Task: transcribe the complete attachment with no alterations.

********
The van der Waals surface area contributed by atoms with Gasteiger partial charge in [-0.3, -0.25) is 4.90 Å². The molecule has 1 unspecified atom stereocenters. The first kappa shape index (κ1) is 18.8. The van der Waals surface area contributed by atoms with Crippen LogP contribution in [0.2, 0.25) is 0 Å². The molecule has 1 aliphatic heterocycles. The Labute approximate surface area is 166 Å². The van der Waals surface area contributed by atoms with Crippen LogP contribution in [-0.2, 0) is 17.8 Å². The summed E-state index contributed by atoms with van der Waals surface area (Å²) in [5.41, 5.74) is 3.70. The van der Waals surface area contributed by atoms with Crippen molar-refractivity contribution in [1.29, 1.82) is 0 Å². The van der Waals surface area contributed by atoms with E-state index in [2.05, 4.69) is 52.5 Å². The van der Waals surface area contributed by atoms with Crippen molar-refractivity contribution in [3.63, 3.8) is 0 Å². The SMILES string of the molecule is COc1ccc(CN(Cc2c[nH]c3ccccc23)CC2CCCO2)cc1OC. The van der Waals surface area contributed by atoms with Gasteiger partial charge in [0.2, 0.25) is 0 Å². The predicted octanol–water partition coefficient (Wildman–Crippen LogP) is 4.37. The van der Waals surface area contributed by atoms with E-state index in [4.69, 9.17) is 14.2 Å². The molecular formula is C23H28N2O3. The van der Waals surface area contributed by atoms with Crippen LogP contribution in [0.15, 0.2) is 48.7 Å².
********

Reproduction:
The van der Waals surface area contributed by atoms with Gasteiger partial charge in [-0.3, -0.25) is 4.90 Å². The molecule has 1 unspecified atom stereocenters. The first kappa shape index (κ1) is 18.8. The van der Waals surface area contributed by atoms with Crippen LogP contribution in [0.2, 0.25) is 0 Å². The molecule has 1 aliphatic heterocycles. The Labute approximate surface area is 166 Å². The van der Waals surface area contributed by atoms with Crippen LogP contribution in [-0.2, 0) is 17.8 Å². The summed E-state index contributed by atoms with van der Waals surface area (Å²) in [5.41, 5.74) is 3.70. The van der Waals surface area contributed by atoms with Crippen molar-refractivity contribution in [1.29, 1.82) is 0 Å². The van der Waals surface area contributed by atoms with E-state index in [2.05, 4.69) is 52.5 Å². The van der Waals surface area contributed by atoms with Crippen molar-refractivity contribution in [3.63, 3.8) is 0 Å². The SMILES string of the molecule is COc1ccc(CN(Cc2c[nH]c3ccccc23)CC2CCCO2)cc1OC. The van der Waals surface area contributed by atoms with Gasteiger partial charge in [0.2, 0.25) is 0 Å². The predicted octanol–water partition coefficient (Wildman–Crippen LogP) is 4.37. The van der Waals surface area contributed by atoms with E-state index in [4.69, 9.17) is 14.2 Å². The molecular formula is C23H28N2O3. The van der Waals surface area contributed by atoms with Crippen LogP contribution in [0.15, 0.2) is 48.7 Å².